Report: Russia rarely targeted Islamic State forces in Syria

Russia's claim to have mainly targeted Islamist militants during a six-month military intervention in the Syrian civil war was false, a private think tank on international affairs said in a report Tuesday.

The Washington-based Atlantic Council's 32-page report, Distract, Deceive, Destroy: Putin at War in Syria, compiled using open sources, further alleged that Russian forces sometimes struck civilian targets and used cluster munitions.

President Vladimir Putin said in September as the Russian military was preparing the operation that his goals were to fight Islamic State forces and remove terrorist impediments to peace talks.

"Neither claim squares with the facts," the report said. "Initial Russian Defense Ministry combat reports claimed that [the Islamic State group] was the only target. Yet analysis of open source and social media intelligence (OSSMINT) quickly revealed that the ministry's claims were deceptive."

Russian strikes were "not primarily targeting" Islamic State forces, which suffered only "peripheral damage" during six months of Russia airstrikes, which ended on March 14, the report said.

"In fact, the main beneficiary of the Russian airstrikes was Syrian President Bashar al-Assad, whose forces were able to retake key areas in and around Latakia and Aleppo. The main losers were the more moderate rebels against Assad, including those backed by the West," the report found.

"The hallmark of the Russian campaign was disinformation. It accompanied the launch of the campaign; it covered the targets chosen and the weapons used to strike them; it masked the real purpose of the campaign, and the strategic effect that it achieved."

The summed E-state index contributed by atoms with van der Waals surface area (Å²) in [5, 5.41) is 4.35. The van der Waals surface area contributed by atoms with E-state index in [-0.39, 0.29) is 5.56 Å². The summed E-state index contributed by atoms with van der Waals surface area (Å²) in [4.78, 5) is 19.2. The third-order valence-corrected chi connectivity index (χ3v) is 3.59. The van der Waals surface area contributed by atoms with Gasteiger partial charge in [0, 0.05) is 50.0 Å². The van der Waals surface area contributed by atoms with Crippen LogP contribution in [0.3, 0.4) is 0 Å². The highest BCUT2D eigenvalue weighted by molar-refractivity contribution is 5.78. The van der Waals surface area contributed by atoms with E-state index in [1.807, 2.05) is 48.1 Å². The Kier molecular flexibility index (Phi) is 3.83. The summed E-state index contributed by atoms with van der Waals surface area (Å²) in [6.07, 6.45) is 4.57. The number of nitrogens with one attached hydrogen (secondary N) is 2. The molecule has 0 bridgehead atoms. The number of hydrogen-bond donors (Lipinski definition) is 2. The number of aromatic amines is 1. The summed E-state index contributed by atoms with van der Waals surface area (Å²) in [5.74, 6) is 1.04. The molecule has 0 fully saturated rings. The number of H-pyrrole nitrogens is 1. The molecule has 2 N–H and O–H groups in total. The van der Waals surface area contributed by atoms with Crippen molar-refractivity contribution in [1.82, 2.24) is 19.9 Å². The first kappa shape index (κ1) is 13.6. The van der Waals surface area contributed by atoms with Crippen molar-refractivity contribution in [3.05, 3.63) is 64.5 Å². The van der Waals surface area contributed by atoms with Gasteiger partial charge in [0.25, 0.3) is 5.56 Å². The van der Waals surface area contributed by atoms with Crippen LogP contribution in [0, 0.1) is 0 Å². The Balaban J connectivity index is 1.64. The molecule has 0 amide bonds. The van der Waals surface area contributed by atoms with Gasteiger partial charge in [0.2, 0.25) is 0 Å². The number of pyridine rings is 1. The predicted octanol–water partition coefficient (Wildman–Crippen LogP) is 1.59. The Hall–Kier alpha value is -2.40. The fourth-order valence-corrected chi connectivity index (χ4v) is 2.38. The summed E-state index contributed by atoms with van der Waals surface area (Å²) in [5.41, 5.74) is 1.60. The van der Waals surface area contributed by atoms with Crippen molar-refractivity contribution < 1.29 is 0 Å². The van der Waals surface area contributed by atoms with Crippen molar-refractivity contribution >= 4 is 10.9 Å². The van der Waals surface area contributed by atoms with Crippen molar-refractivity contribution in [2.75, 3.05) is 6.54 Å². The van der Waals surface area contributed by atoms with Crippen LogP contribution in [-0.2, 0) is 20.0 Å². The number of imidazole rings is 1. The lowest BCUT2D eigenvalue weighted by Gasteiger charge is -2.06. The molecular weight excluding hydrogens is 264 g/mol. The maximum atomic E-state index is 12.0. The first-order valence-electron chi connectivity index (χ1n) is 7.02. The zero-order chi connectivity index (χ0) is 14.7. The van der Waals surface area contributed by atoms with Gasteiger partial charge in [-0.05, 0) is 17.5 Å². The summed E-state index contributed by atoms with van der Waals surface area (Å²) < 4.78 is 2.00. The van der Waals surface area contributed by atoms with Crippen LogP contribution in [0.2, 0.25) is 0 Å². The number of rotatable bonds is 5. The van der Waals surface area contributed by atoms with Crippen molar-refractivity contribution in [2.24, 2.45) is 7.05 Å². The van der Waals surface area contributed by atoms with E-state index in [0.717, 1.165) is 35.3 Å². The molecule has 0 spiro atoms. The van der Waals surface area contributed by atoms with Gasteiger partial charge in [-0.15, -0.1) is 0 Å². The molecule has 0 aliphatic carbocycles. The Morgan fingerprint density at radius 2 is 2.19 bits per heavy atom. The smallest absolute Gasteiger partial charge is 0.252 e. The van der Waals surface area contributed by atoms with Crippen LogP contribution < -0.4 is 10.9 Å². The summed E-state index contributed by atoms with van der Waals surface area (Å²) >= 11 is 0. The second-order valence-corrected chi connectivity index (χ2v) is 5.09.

In a forward to the report, Atlantic Council executive vice president Damon Wilson said that the Russian military campaign actually prolonged the Syrian war, which arose from peaceful reform protests in 2011 against al-Assad, whose government is allied with Moscow.

"The results have been grievous. Russia carried out its airstrikes with scant regard for the rules of war: Open-source footage shows the repeated use of banned cluster munitions, and strikes on targets including mosques, hospitals, and water treatment plants," he said.

"Imagine the outcry if the United States or its allies conducted military operations in this manner."

Wilson said that Putin "cynically claimed" to have been fighting Islamic State extremists: "Nothing could be further from the truth. ... Russia almost exclusively targeted non-[Islamic State] targets. These are the truths that Russia will not admit, and the truths that must be understood when negotiating with Russia as a potential partner."

Last update: Tue, 05/04/2016 - 22:33
Author: 

More from World

Taiwan says China's bid to block it from Trump bash "narrow-minded"

Donald Trump's inauguration as US president has increased tensions between Taiwan and China, with Beijing trying to...

Erdogan: 43,000 arrested in six months over failed coup attempt

Turkey has arrested 43,000 people in the last six months over links to Fethullah Gulen, the US-based Turkish...

Syria's al-Assad hopes Astana talks conducive to dialogue with rebels

Syrian President Bashar al-Assad has said he hopes that peace talks planned next week in Astana will set the scene...

Erdogan's presidential system will be a 'sultanate,' top jurist warns

The new constitution that President Recep Tayyip Erdogan is working to pass in Turkey would effectively turn the...

2016 deadliest for journalists in Afghanistan, says watchdog

With 13 killed, 2016 was the deadliest year for journalists "in the history of Afghanistan's media," the Afghanistan...